The survey exhibition dedicated the work of Walid Raad, which opens to the public on Monday at the Museum of Modern Art, is a rich and compelling point of entry for anyone seeking a handle on this sly and elusive artist.
Raad was born in Lebanon in 1967, eight years before that country was rent by civil war. In a precursor to the ongoing bloodshed in Syria, Iraq, and Afghanistan, the conflict dragged on for fifteen years, claiming more than 100,000 lives and creating a million refugees.
The artist’s coming-of-age, then, was mired in intractable sectarian warfare among Sunnis, Shias, and Maronite Christians, involving Palestinian, Israeli, Syrian, American, and French forces. The violence was marked by car bombs, suicide attacks, the assassination of President-elect Bashir Gemayel, and the massacre at Sabra and Shatila refugee camps.
Raad emerged from this crucible to establish The Atlas Group as a declaration of purpose evidently immersed in the infinitely paraphrased maxim, first uttered by an isolationist U.S. Senator in 1918, that “The first casualty when war comes is truth.”
The Atlas Group, which was dedicated to researching and archiving artifacts salvaged from the civil war, in fact never existed, and it is impossible to discern the degree to which the exquisitely wrought photographs, collages and videos that Raad produced to document its activities contain even a grain of truth. It is certain that the most prominent figure chronicled in The Atlas Group’s works, Dr. Fadl Fakhouri, “the most renowned historian of Lebanon,” is a hoax, playing, it would seem, on the West’s presumptions toward, and ignorance of, the culture and history of Middle East.
Raad has taken up the tradition of artist-as-trickster — a role carried into modern art though the Dadaist antics of Marcel Duchamp’s transgender alter-ego, Rrose Sélavy — while reaching even farther back to the artist-as-historian-cum-fabulist. Some works trip you up and others leave you out in the cold. A set of pigmented inkjet prints collectively titled “Better be watching the clouds” (2000/2015), comprised of colorful floral imagery festooned with black-and-white portrait photos of middle-aged men, is all but opaque to anyone unfamiliar with Lebanese politics; nevertheless, the prints’ acerbic designs manage to resonate with the still-startling Weimar collages of John Heartfield (currently on display in the excellent Berlin Metropolis exhibition at the Neue Galerie).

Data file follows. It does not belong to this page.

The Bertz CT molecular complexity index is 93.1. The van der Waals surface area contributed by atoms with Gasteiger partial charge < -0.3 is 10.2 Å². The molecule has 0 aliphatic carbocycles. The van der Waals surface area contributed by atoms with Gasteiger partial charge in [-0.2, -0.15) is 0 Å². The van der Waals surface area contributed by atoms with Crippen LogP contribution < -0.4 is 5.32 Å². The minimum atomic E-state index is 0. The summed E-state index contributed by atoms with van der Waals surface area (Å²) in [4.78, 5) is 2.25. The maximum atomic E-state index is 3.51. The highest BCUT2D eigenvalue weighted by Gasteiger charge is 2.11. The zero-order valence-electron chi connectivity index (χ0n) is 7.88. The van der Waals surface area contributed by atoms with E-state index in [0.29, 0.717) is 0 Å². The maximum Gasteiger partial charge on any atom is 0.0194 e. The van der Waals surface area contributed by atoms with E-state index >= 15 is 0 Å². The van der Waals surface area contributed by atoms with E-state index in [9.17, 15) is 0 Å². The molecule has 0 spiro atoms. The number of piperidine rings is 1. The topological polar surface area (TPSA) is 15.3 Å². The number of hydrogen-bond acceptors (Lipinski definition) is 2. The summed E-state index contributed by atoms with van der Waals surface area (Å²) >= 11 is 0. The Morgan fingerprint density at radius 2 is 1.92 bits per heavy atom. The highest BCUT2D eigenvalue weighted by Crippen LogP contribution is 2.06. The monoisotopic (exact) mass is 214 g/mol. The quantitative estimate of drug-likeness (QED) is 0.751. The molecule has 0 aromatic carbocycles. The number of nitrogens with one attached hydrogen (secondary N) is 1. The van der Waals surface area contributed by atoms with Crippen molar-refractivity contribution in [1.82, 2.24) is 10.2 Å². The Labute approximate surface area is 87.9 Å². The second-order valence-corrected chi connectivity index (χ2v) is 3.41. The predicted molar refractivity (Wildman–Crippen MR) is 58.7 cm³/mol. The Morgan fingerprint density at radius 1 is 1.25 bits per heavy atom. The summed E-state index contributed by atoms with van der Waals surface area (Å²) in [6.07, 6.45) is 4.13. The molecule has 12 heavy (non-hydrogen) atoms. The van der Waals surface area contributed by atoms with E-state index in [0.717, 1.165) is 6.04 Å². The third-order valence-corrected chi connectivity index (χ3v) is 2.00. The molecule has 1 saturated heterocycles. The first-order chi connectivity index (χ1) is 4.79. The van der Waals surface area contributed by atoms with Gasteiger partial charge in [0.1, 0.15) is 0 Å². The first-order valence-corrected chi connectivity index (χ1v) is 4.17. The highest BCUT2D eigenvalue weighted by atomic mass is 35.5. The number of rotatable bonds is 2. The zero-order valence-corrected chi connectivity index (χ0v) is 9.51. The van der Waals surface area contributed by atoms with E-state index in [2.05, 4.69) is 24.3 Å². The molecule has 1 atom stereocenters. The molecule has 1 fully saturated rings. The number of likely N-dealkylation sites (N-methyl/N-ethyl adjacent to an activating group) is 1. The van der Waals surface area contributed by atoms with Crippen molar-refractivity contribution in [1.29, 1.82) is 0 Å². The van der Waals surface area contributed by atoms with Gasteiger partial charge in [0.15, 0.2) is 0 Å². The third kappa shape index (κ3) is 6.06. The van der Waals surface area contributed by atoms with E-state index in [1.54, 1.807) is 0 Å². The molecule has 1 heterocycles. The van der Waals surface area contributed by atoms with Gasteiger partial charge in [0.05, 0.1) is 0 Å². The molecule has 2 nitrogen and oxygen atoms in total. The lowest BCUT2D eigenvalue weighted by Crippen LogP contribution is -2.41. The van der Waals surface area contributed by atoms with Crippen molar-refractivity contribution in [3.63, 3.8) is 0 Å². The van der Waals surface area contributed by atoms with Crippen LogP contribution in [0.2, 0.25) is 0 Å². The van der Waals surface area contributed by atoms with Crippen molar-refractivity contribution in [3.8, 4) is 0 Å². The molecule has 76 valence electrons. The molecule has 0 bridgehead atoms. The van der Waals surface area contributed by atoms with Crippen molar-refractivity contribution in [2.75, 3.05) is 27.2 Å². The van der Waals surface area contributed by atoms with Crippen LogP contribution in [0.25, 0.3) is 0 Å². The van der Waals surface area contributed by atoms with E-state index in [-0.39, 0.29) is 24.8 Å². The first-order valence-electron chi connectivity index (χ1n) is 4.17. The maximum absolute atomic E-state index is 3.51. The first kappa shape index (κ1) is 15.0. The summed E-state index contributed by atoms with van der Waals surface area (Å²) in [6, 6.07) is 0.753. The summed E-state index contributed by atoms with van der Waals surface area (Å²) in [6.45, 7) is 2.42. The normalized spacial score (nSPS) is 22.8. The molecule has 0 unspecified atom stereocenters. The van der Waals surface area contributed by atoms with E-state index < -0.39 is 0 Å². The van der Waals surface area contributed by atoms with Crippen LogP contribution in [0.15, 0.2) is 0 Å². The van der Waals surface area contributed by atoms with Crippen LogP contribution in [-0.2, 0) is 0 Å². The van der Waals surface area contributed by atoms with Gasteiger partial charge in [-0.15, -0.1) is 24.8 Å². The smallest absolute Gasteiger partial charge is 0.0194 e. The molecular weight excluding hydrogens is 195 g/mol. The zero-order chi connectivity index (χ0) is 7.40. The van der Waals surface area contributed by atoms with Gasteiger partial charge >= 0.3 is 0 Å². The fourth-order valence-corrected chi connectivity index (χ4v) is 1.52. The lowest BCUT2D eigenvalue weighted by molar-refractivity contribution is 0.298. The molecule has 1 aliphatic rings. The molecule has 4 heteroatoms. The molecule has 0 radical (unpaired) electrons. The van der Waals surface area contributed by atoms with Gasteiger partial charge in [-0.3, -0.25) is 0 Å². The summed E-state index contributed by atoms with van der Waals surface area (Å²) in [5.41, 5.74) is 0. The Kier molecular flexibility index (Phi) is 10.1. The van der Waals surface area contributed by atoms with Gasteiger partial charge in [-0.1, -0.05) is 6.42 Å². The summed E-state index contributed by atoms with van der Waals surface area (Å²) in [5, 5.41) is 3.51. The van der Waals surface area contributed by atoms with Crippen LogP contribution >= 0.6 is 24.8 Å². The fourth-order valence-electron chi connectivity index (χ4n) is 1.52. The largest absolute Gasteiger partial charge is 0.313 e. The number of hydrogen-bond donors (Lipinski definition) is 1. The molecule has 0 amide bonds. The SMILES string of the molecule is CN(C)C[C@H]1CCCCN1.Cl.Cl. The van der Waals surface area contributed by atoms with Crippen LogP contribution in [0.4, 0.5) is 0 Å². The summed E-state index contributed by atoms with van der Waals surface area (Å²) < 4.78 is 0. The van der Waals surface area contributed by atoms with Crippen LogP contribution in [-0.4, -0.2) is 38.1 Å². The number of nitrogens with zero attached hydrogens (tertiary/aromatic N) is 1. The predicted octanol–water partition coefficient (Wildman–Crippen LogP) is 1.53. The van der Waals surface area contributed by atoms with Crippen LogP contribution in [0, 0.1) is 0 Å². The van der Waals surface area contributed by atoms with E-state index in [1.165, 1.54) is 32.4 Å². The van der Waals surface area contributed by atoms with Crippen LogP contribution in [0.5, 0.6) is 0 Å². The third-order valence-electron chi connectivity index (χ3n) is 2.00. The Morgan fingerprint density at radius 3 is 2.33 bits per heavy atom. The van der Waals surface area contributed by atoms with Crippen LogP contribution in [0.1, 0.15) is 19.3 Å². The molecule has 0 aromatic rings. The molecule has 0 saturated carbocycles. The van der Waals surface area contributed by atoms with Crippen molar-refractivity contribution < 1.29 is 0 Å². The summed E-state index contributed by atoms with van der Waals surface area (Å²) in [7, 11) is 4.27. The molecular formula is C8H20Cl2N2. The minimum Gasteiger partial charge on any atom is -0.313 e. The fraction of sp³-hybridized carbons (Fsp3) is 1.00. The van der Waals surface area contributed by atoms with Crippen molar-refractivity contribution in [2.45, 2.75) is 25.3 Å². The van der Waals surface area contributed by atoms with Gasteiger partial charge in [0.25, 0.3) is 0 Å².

Another collection of inkjet prints, “Oh God, he said, talking to a tree” (2004/2008), is characterized by tiny, abstracted images in the middle of blank expanses of white paper. Upon second glance they are clearly photographs in which everything has been eliminated except the smoke and fire from an explosion. The wall text, however, refers to them as prints of watercolors “attributed to Nahia Hassan, who donated them to The Atlas Group in 2004.” The statement identifies Hassan as “a senior topographer in the Lebanese Army’s Directorate of Geographic Affairs” whose “tasks included the investigation of all missile attacks on Lebanese soil.” It goes on to read:
In her time off, and as an amateur painter, Hassan painted hundreds of small watercolors of the plumes of smoke, debris, and fire produced by the missiles she tracked. Moreover, and consistently over her twenty-five-year career, she sent the paintings as thank-you gifts to the officers and enlisted men and women who served with her. While some reprimanded her for her insensitivity and others commended her for her formal mastery, few turned down Hassan’s painted gifts.
The artworks on display, the text concludes, “are such turned-down gifts.” While plainly a joke, the coupling of “insensitivity” and “formal mastery” demands a closer reading, in that it calls out the overriding conflict in Raad’s work.
The purported function of The Atlas Group is documentary and archival, which resides predominantly in the arena of aftermath, not with action as it happens. The imagery never lunges out at you in the way that war photography often does. There is an aesthetic distance, akin to the fourth wall in theater, that is never broken.
“Secrets in the open sea” (1994/2004) is the most explicit example of Raad’s predilection for upending expectations while simultaneously acknowledging and undermining the primacy of formalism. To the unsuspecting viewer, these large, monochromatic pigmented inkjet prints in various shades of blue are a post-Minimalist answer to Color Field Painting. But in the lower right-hand corner there’s a small, barely discernible, bleached-out black-and-white image of people posing for a group portrait. That image, despite its size, comes off as a rasp of reality at odds with the work as a whole. There are also catalogue numbers, presumably assigned by The Atlas Group, printed beside the upper right corner of the small image as well as the lower right corner of the large monochromatic field.
The puzzle presented by the prints is explained, in a manner of speaking, by another tall tale in the wall text, which recounts the discovery of the blue prints “under the rubble during the 1993 demolition of Beirut’s war-ravaged commercial districts.” These were “entrusted to The Atlas Group for preservation and analysis,” which in turn sent “six of the prints to laboratories in France and the U.K. for chemical and digital analysis.”
In a Borgesian twist, the labs “recovered small black-and-white latent-images from the blue prints,” which were revealed to be portraits of men and women “who had drowned, died, or were found dead in the Mediterranean between 1975 and 1991.”